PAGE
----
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New "What's in My Bag?" Episode with DJ & Producer Cassy

Posted by Amoebite, July 11, 2016 06:38pm | Post a Comment

Cassy Amoeba Music What's In My Bag?

"I think it's extremely important to make lots of jokes in bleak times," says singer, producer, and DJ Cassy as she picks up a comedy record, What Becomes A Semi-Legend Most?, by Joan Rivers. Cassy loved her audacity, saying she had "the balls to say things that other people would never dare to say." Though she starts by referencing these bleak times, Cassy picked up some fun records when she recently visited Amoeba Hollywood, which ran the gamut from classical to techno to music "for when you're, like, a 50 year-old man. Which I'm not."

Cassy Donna Amoeba MusicBorn in England and raised in Austria, Cassy's career began in the '90s as a DJ at Viennese club Flex. Around the same time, she appeared as a vocalist on Elin's remix of Ganymed's "Music Takes Me Higher" and Zombie Nation's "Unload." After collaborations with DJ Dave the Hustler, Luciano, and Mathew Jonson, Cassy became further immersed in the minimal techno scene and relocated to Berlin. 

In 2004, Cassy became a resident at the legendary Panorama Bar, where she would hold down the decks once-a-month for three years. During this time she released tracks for labels such as Ostgut Ton, Perlon, and Beat Street, as well as her own Cassy imprint. After Berlin, Cassy did stints at clubs in Paris, Ibiza, and Amsterdam. She worked with King Britt on her debut full-length, Donna, which was just released via K7 last week. Cassy is currently on tour throughout Europe.

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Merry Christmas, Christmas Realness!

Posted by Kelly S. Osato, December 25, 2014 12:25pm | Post a Comment
bobbie gentry snow red bandana sequin dress country christmas realness bing crosby special
Merry Christmas everyone! There's nothing like waking up on Christmas morning and getting all dolled up for the ultimate day of zenith-level holiday season revels! Here are a few of my favorite Christmas looks from some of my all time favorite famous people, like Bobbie Gentry, above, serving country Christmas realness in a gorgeous sequin bandana dress. This snowy shot of Miss Bobbie from late 1968 promotes an NBC variety show she appeared in, her dress sparkling ever so magically as she sang alongside one of television's most beloved holiday ambassadors, Bing Crosby, and, of all people, Tiny Tim. Here's a clip:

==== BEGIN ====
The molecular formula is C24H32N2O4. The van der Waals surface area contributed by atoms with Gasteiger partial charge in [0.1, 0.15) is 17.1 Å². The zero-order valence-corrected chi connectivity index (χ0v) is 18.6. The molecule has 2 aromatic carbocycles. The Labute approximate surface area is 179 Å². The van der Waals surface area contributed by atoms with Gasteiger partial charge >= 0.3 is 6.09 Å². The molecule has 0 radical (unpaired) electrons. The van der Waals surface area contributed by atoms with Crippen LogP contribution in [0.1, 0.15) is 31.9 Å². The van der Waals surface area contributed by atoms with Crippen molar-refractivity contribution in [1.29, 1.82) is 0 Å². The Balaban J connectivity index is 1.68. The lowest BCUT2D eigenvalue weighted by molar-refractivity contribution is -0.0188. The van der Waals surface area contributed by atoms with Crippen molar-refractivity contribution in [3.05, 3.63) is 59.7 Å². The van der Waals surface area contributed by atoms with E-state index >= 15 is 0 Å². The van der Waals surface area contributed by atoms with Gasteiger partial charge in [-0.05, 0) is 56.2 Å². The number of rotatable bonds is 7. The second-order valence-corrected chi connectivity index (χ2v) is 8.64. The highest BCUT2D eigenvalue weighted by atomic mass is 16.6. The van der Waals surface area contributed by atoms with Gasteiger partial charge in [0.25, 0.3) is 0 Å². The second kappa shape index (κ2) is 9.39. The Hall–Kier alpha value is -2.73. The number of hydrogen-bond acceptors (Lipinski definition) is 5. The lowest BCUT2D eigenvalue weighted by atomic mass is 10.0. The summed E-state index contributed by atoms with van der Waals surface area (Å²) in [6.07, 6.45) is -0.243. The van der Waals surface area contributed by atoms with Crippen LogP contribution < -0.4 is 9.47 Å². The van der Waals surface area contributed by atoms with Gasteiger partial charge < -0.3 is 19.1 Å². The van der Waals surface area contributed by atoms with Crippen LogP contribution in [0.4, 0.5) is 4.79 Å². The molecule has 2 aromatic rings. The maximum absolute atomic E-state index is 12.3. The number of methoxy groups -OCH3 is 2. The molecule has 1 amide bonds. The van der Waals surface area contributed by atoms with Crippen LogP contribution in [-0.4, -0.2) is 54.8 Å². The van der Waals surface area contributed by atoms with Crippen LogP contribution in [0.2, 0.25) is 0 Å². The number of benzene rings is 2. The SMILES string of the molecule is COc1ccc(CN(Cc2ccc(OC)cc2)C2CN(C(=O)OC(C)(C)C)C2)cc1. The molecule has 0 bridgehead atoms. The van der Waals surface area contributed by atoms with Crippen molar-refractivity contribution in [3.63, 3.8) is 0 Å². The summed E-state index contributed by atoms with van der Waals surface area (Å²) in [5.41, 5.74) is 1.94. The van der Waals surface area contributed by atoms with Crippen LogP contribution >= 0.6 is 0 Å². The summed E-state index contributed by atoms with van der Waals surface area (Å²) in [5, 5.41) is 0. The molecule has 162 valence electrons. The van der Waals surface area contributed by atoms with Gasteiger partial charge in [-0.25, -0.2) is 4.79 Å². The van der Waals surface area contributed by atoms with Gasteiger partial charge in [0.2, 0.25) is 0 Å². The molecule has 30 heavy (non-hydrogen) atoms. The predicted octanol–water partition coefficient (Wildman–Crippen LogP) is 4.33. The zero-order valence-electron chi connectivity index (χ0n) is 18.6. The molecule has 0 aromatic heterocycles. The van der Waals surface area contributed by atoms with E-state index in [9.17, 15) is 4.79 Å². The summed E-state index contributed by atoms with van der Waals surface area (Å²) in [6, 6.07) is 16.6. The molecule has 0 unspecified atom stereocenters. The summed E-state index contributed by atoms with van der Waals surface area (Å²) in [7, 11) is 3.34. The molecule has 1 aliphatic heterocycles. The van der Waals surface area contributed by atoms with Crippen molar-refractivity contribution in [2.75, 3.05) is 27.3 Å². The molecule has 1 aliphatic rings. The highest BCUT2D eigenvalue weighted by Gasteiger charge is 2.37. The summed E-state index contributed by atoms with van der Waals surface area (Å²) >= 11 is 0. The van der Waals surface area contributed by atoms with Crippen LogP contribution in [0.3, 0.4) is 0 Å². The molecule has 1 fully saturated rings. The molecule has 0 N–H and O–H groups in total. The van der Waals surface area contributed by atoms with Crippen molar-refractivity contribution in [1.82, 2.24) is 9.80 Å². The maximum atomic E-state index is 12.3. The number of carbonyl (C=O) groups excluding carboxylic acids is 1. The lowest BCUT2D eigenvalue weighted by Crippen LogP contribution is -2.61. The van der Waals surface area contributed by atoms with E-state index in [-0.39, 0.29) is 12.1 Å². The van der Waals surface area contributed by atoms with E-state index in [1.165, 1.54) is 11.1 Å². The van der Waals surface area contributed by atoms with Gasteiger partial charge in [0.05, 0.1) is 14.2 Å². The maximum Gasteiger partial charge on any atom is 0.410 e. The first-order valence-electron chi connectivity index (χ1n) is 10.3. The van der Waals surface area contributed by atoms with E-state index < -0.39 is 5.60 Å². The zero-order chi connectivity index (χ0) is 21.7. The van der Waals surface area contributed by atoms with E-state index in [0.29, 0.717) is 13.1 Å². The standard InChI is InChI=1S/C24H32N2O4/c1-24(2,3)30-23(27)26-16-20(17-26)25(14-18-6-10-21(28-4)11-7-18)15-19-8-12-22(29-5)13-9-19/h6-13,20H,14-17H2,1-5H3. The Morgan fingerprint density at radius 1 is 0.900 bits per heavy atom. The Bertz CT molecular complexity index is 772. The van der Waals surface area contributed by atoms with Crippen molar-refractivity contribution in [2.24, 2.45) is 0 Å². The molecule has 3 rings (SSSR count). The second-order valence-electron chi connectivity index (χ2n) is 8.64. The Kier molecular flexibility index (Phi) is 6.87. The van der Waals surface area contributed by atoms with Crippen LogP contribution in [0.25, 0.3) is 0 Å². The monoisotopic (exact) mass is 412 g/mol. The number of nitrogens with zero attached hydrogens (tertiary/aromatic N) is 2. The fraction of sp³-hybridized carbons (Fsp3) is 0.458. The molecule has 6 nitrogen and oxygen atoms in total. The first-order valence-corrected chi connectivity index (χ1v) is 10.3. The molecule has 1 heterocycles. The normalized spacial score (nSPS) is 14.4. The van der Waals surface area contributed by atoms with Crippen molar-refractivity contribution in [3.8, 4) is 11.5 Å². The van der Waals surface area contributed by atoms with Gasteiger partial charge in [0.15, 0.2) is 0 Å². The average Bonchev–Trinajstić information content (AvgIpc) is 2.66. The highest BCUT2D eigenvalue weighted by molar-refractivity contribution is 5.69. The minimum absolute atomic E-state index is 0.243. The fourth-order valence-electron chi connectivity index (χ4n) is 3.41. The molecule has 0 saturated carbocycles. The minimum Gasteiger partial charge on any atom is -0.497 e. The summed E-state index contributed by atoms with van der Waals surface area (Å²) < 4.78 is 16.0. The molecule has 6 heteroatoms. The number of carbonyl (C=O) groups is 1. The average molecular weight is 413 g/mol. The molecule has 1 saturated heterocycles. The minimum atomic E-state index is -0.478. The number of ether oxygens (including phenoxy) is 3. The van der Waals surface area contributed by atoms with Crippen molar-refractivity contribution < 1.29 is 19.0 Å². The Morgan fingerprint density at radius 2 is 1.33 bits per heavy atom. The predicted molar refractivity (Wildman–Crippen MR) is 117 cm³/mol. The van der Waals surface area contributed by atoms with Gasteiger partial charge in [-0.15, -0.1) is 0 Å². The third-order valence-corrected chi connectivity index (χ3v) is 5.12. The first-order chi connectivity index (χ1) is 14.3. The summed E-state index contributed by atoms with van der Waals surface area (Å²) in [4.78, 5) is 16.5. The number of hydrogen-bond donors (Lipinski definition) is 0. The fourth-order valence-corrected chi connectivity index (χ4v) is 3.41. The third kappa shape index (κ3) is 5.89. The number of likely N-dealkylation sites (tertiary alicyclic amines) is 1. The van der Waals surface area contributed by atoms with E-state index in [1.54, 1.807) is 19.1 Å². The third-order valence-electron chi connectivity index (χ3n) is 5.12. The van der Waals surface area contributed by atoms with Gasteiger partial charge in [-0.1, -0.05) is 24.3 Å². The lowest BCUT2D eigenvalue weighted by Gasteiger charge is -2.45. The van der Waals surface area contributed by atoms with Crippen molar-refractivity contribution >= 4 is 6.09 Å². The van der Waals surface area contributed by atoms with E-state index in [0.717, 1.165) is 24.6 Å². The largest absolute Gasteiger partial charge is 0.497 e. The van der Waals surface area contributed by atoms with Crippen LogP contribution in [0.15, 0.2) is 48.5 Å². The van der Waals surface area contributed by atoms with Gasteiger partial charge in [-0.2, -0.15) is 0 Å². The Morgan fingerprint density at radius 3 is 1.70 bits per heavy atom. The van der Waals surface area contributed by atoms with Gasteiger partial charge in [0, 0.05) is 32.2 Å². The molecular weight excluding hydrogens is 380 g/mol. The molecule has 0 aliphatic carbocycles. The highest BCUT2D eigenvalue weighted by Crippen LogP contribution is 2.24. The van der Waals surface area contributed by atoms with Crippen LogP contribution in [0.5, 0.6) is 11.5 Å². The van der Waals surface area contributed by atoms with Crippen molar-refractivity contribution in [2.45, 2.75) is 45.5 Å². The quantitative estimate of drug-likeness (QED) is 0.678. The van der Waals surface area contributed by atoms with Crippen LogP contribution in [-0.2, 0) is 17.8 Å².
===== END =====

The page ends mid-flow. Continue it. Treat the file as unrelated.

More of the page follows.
Another ensemble from a Christmas special that makes my spirits bright is the oversize sweater Joan Rivers wore for Pee-Wee's Playhouse Christmas Special (also starring Grace Jones, k.d. lang and Cher!!!) Though our one and only Joan exited life's temporal stage this year, her spirit continues to entertain all of us Earthbound couch potatoes. Check out those shoulder pads! It's like she's smuggling stollen in there!
joan rivers christmas sweater pee-wee's playhouse special realness holiday

The Art Of The LP Cover- Fur!

Posted by Mr. Chadwick, September 6, 2012 07:25pm | Post a Comment

out this week, 8/2 & 8/9: Tig Notaro...the next great female comic...

Posted by Brad Schelden, August 18, 2011 12:15pm | Post a Comment
joan riversI have been a huge fan of strong female comedians since I can remember. My first memory is probably of Joan Rivers on the Muppet Show or in The Muppets Take Manhattan. If you have not yet seen her recent documentary A Piece of Work, you must do so right now. Amazing stuff.